A barcode symbology is merely the language or encoding the barcode uses. It’s the methodology used to change the characters of what you want to encode into the black and white lines in the barcode itself. Just as the printer needs to know the language or encoding of the particular type of barcode it is printing, the barcode scanner needs to be able to understand or “decode” the language of the encoded label to change it into characters you could type on a keyboard.
Before we start listing each of the most common barcode symbologies, here are a few terms you need to be familiar with:
There are a variety of different barcode symbologies, each of which evolved as a standard within a certain industry or across industries to solve a particular problem. Let’s take a look at the more common ones:
UPC/EAN Barcode Symbology
This is the barcode you find on food and products in stores. UPC barcodes are of fixed length, and printing standards are tightly controlled by the Universal Products Commission. The UPC code is not used anywhere else but in the retail industry. This symbology was first developed to meet the needs of grocery retailing.
CODE 39 Barcode Symbology
Developed because some industries needed to encode the alphabet as well as numbers into a barcode, Code 39 is by far the most popular barcode symbology for applications not in the retail industry. It is typically the non-food standard barcode, and is used for ID, inventory, and tracking purposes in various industries such as manufacturing and warehousing. Because each character encoded has its own series of bars and spaces and because it used a “*” for a start and stop character, Code 39 isn’t the most dense barcode symbology.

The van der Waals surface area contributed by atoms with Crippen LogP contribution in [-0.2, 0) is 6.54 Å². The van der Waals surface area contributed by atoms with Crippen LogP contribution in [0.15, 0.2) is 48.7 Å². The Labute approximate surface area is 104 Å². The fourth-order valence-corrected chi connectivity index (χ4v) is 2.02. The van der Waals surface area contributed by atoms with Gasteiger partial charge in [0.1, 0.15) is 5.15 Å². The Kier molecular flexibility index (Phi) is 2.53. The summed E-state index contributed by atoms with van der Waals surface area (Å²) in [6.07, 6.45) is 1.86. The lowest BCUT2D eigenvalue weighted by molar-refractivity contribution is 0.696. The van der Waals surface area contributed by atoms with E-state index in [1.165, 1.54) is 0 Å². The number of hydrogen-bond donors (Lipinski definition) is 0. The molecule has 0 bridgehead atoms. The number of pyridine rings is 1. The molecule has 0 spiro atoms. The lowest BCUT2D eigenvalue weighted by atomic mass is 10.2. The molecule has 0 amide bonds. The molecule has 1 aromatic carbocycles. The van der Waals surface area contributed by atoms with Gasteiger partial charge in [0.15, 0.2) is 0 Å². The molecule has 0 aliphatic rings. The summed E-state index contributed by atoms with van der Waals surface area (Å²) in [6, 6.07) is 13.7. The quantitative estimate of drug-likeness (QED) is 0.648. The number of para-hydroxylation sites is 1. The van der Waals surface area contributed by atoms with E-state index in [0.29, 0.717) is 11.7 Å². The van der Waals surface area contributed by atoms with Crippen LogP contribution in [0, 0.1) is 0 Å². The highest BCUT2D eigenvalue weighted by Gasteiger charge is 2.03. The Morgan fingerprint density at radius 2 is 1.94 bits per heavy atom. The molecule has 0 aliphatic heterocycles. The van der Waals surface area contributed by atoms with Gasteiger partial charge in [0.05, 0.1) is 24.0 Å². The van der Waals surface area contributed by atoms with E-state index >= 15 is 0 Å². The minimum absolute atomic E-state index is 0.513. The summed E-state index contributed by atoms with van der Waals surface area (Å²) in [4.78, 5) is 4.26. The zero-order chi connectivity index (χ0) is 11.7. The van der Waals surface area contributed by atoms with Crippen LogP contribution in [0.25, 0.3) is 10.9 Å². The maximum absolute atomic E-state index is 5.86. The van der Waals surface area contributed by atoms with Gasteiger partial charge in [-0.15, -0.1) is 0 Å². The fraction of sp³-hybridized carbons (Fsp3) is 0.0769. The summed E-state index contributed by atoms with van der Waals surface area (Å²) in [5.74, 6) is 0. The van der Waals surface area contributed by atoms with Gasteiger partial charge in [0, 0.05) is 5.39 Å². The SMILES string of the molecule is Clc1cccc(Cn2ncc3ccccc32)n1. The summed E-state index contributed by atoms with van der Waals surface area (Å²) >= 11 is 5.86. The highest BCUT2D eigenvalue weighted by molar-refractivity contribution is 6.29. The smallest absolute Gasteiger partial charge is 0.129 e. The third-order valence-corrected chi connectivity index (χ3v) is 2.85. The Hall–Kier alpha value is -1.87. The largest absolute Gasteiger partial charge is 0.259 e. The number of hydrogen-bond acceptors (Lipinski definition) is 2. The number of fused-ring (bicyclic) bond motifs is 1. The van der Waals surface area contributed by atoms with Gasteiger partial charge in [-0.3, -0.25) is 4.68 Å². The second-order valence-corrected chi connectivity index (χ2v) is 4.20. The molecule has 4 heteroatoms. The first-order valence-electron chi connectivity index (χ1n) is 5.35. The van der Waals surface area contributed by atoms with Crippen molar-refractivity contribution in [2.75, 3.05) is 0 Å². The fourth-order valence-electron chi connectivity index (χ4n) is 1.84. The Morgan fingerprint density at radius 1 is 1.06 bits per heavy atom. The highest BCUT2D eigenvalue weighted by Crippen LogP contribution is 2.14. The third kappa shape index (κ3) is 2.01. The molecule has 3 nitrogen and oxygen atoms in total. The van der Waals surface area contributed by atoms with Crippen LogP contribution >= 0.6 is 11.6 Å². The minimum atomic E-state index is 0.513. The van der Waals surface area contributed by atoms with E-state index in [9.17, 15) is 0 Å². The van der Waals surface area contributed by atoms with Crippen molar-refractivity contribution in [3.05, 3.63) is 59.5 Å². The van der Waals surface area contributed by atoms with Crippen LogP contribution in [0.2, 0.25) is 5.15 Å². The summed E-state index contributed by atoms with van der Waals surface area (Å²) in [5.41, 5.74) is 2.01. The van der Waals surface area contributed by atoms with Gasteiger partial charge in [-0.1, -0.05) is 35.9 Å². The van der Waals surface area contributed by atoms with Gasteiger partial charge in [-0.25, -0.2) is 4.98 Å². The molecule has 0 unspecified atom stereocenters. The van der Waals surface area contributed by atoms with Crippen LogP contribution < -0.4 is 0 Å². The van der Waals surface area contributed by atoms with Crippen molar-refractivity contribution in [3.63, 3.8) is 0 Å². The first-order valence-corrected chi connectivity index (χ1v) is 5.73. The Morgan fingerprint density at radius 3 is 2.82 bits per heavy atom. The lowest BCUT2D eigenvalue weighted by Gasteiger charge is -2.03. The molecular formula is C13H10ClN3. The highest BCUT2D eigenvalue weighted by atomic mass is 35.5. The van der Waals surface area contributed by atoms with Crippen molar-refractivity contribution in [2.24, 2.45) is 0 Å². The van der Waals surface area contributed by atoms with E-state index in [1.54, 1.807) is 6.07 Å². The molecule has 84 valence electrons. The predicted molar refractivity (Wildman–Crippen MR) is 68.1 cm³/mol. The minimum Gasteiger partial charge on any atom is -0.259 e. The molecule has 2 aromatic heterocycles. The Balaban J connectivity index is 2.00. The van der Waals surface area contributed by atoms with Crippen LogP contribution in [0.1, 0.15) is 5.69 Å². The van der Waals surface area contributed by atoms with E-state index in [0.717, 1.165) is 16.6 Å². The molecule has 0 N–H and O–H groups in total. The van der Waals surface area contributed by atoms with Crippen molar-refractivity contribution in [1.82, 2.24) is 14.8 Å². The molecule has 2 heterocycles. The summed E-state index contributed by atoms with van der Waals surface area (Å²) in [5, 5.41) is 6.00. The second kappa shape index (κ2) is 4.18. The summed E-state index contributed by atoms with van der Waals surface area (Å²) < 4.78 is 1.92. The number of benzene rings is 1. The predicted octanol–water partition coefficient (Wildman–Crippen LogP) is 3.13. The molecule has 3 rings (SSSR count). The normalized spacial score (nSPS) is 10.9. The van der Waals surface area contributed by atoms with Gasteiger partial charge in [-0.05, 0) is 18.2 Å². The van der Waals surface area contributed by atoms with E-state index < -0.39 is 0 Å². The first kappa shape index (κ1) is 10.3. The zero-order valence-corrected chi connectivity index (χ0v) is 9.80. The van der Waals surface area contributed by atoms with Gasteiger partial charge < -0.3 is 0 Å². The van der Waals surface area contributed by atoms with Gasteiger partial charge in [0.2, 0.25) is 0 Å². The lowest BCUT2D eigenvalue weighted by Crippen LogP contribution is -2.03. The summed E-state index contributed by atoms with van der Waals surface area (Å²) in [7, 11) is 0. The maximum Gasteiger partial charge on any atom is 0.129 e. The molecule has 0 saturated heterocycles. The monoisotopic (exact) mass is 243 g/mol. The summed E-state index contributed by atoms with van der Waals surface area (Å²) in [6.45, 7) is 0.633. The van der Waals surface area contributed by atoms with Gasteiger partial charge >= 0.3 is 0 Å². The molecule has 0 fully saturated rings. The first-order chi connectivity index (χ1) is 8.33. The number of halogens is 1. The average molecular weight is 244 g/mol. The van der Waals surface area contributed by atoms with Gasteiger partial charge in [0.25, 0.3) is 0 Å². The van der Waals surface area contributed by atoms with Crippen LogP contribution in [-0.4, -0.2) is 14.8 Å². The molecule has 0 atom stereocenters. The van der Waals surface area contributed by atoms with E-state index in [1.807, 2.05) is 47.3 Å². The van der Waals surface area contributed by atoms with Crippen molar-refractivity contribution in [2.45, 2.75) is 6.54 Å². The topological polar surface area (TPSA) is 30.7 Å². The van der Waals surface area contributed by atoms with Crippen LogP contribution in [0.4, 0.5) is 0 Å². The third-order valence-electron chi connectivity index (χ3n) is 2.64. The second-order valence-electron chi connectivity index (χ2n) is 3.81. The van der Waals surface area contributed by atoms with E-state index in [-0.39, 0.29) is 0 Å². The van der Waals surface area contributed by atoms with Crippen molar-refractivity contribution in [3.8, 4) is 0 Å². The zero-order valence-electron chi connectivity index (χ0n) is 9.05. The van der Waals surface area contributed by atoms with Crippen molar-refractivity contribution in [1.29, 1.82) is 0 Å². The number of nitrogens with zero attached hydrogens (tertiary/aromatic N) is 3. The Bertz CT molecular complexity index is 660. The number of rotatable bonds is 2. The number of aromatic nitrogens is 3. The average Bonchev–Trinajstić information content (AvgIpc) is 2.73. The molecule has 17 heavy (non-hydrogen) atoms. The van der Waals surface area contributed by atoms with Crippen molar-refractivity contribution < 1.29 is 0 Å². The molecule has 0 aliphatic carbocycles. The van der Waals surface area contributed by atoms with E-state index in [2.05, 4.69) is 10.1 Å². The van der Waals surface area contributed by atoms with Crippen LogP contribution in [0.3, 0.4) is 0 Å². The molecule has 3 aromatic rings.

CODE 128 Barcode Symbology
The Code 128 symbology is a more compact code than the Code 39 barcode, and it encodes a larger selection of characters. Code 128 is very compact, and is often used in the shipping and electronics industry.
Interleaved 2 of 5 Barcode Symbology
Another popular symbology in the shipping and warehousing industry, Interleaved 2 of 5 compact symbology relative to the Code 39. You’ll see them on ground shipping boxes from the major shipping companies.
Postnet Barcode Symbology
The Postnet symbology was developed for the US Postal Service specifically for encoding zip codes for machine routing of letters and packages. Note that this code is “Height-Modulated”. The spaces between the bars and the bars themselves are the same width. The characters are represented by the height of the bars.
PDF417 Barcode Symbology
Know as a 2D (two-dimensional) barcode, this is a high density, non-linear symbology that looks like a lot of little linear barcode cut up and stacked on top of one another. But the advantage of PDF417 over the other barcode symbologies listed above is that PDF417 is really a portable data file (PDF) as opposed to simply being a reference number. Some states require a 2D barcode be printed on your driver’s license. If your state has this requirement, it’s interesting to know that there’s room enough in this barcode to encode your name, photo and summary of your driving record, and other pertinent information. As a matter of fact, a PDF417 barcode can encode the Gettysburg Address in a space the size of a postage stamp.
DataMatrix Barcode Symbology
A true 2-Dimensional barcode symbology, the Data Matrix barcode symbology is becoming popular on printed media, and in industrial applications where the amount of space available is small in relation to the amount of data that must be encoded. In the latter application, the barcode is inked or engraved directly on the part to assure its longevity. Reading barcodes etched directly on the parts is commonly referred to as DPM reading.
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